David Ginty

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David D. Ginty
Born Connecticut, U.S.
Residence Maryland, U.S.
Nationality United States American
Fields Neuroscience
Doctoral advisor Edward Seidel
Other academic advisors Michael Greenberg
Doctoral students Soyuhn Ahn, Jean-Francois Cloutier, Chenghua Gu, Brian Pierchala, Haihong Ye, Antonella Riccio, Rejji Kuruvilla, Naren Ramanan

Dr. David D. Ginty (born 1962) is an American neuroscientist and developmental biologist.

He graduated from Mount Saint Mary's College and received his Ph.D. degree in physiology from East Carolina University for graduate work with Edward Seidel, on the regulation of polyamine compounds and their metabolism during cell growth and proliferation. Moving to Boston, Ginty completed postdoctoral research, first, with John Wagner at the Dana–Farber Cancer Institute at Harvard Medical School, and then with Michael Greenberg at the Children's Hospital Boston, where he made several seminal contributions to signal transduction and growth factor signaling in neurons.[1]

In 1995, he was invited by Solomon Snyder to move to Baltimore, Maryland, to become a new faculty member of the Department of Neuroscience at the Johns Hopkins University School of Medicine. Currently, he is the professor of Neuroscience and an investigator of the Howard Hughes Medical Institute.[2] In addition, he oversees the Neuroscience Graduate program of the Johns Hopkins University School of Medicine, and serves on the editorial board of the journal Neuron.[3]

In the mid-1990s, he received several young investigator awards including a 1995 Klingenstein Award,[4] a 1996 Pew Biomedical Scholar Award,[5] and the Basil O'Conner Scholar Award from the March of Dimes.[citation needed] After becoming established, he received a Jacob Javitz Neuroscience Investigator's Award from the National Institutes of Health.[6][7] His lab at Johns Hopkins discovered functions and mechanisms of action of neuronal growth factors and axon guidance cues, and mechanisms of assembly and functional organization of the neural circuits that underlie autonomic functions and the sense of touch. David Ginty was one of the most highly compensated employees at Harvard in 2013 with reported compensation of $1,221,663.[8]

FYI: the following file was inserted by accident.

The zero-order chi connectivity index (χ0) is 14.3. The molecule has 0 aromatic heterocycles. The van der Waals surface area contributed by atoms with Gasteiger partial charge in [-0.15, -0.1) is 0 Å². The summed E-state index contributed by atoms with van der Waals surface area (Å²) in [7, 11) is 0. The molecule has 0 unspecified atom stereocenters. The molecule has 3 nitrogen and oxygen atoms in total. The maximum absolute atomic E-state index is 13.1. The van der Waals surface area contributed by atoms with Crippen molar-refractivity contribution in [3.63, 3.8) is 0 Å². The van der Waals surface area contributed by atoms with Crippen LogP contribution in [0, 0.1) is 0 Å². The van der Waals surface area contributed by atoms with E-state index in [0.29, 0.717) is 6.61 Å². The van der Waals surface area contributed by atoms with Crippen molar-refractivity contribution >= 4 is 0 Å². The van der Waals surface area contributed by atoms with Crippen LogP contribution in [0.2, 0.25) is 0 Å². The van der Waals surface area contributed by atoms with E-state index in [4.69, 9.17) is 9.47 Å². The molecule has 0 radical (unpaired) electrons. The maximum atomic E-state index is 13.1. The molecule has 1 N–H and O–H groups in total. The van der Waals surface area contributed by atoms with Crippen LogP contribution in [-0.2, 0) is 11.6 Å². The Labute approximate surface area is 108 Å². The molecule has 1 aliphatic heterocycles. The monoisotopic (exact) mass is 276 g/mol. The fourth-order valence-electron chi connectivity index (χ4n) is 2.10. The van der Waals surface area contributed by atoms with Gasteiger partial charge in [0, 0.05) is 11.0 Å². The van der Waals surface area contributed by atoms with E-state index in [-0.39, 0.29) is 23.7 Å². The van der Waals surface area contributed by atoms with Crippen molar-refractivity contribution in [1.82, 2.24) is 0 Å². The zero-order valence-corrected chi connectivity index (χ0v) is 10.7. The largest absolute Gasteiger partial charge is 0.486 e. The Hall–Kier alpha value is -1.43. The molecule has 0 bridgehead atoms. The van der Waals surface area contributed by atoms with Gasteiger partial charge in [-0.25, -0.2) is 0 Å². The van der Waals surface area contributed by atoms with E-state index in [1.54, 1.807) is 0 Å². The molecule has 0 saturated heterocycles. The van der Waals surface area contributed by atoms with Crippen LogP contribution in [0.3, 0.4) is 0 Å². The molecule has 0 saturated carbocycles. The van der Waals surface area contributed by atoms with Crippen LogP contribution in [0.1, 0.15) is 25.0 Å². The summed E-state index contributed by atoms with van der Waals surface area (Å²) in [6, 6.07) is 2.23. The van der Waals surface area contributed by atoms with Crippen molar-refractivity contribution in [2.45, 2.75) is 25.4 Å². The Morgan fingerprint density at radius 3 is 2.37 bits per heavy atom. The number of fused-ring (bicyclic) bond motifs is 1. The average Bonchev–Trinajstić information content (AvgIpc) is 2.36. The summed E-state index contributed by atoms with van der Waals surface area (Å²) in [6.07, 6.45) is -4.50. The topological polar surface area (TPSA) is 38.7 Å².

1. ^ "David D. Ginty, Ph.D.". HHMI Investigators. Howard Hughes Medical Institute. 2007. Retrieved 2007-11-17. 
  2. ^ "David Ginty". Solomon H. Snyder Department of Neuroscience. Johns Hopkins University School of Medicine. 2005. Retrieved 2007-11-17. 
  3. ^ "Contact Neuron". Neuron. Elsevier. 2007. Retrieved 2007-11-17. 
  4. ^ "Klingenstein Fellowship Awards: 1995". The Esther A. & and Joseph Klingenstein Fund, Inc. Retrieved 2007-11-17. 
  5. ^ "David D. Ginty". Pew Scholars Program in the Biomedical Sciences. The Center for Health Professions, University of California San Francisco. 2006-07-10. Retrieved 2007-11-17. 
  6. ^ "Grant Number: 5R37NS034814-13" (Abstract; Database Entry). CRISP. National Institutes of Health. Retrieved 2007-11-17. [dead link]
  7. ^ "Javits Neuroscience Investigator Award (R37)". National Institute of Neurological Disorders and Stroke. National Institutes of Health. 2006-07-06. Retrieved 2007-11-17. 
  8. ^ "Form 990, Return of Organization Exempt From Income tax" (PDF). Form 990. IRS. Retrieved 2016-09-01. 

External links[edit]

  • [1] Johns Hopkins University Page for the David Ginty Lab
  • [2] David Ginty Investigator Page from HHMI